Blood Kin, By Ceridwen Dovey

All the president's men (and women)

In a nameless country of mountains, coast and severe weather, a man styling himself as the Commander has effected a regime change. His troops have sequestered the former President up in the palatial Summer Residence that gives a panoramic view over the toxic, airless heat of the capital. Among those rounded up with him are three men: his portraitist, his barber and his chef, whose braid of voices gradually unfold the not-so-latent horrors of the deposed President's rule.

Through nepotism via his wife's father, a favoured tycoon, the portraitist had been hired to paint a fresh image of the President each week. He quickly collapses in captivity, wanting to hide behind his craven, resonantly culpable plea that "if I am exempt from one thing as an artist, surely it is knowing what my Government is doing?" The chef stands in ruthless contrast. Manipulative, misogynistic and wily, he is a cocky old Lothario interested only in his own fortunes, which he pursues with vigour despite his age. "We all know power and desire couple effortlessly," he reflects lazily, in an aphoristic manifesto for his character. Meanwhile, the Presdient's barber is a fastidious young man who came to the city to find an intimate contact with the President. Having gained access with his cut-throat, he had lacked the courage to murder the President in vengeance for the execution of his older brother, an underground revolutionary.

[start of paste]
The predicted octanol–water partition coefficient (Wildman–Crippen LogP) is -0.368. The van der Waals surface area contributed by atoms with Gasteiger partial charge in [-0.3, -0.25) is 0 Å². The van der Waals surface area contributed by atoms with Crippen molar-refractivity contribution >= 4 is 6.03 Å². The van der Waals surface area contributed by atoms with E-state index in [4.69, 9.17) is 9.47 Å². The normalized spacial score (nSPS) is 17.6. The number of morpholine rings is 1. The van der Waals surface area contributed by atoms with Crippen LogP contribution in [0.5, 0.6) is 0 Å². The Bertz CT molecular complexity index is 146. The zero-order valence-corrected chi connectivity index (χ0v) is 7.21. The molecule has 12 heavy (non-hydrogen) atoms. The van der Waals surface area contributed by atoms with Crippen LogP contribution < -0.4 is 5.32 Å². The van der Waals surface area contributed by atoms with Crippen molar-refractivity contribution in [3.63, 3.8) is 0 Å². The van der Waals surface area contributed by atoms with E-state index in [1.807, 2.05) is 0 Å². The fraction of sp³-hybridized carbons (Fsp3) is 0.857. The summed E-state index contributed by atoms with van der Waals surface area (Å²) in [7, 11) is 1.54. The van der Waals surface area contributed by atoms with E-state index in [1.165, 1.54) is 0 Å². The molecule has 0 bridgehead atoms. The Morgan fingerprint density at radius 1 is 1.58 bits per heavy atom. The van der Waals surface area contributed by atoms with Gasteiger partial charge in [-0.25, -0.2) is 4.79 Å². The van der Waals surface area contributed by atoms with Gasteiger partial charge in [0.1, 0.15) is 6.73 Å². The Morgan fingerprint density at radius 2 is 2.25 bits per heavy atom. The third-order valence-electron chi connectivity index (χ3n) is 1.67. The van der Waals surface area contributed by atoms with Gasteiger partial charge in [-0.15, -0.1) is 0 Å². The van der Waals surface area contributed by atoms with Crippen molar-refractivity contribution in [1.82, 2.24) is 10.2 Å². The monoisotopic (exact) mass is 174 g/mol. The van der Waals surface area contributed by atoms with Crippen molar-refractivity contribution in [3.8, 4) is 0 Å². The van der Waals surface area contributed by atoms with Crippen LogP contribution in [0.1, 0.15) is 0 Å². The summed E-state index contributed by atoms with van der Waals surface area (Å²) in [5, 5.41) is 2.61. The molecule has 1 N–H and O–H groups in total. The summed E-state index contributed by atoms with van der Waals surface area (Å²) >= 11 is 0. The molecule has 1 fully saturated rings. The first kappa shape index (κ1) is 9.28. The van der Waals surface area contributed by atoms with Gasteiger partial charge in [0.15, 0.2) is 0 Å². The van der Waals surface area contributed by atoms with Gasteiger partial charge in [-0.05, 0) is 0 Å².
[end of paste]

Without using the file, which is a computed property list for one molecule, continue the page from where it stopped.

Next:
The impressionistic patina of these accounts is given depth when Dovey, right, draws in thoughts from three women: the portraitist's wife, the chef's sado-masochistic daughter and the barber's brother's fiancée – who is now the Commander's wife. Her fractured loyalties hold the key to Dovey's compressed plot, which eviscerates the corruption of the political body in the intimately drawn miniature of this slim but potent début novel.

Blood Kin doesn't aspire to the intense psychological anxieties mustered by similar explorations of collusion and oppression, such as Thomas Kenneally's Saddam cipher, The Tyrant's Novel. The trauma of physical violence is kept off stage whilst Dovey strategically deploys snapshots of family heritage. The effect is tense and dramatic, as though the claustrophobic pressures of a country house murder mystery, in which all are implicated by motive or connection, had been transplanted on to the political instability of Garcia Màrquez's revolutionary landscapes. Dovey draws strong, vivid characters and her keen eye for signposting detail ("a faint pattern of salt on his cheeks" revealing night tears) gives a sensual counterpoint to the ruthless logic of her subtly heralded dénouement.

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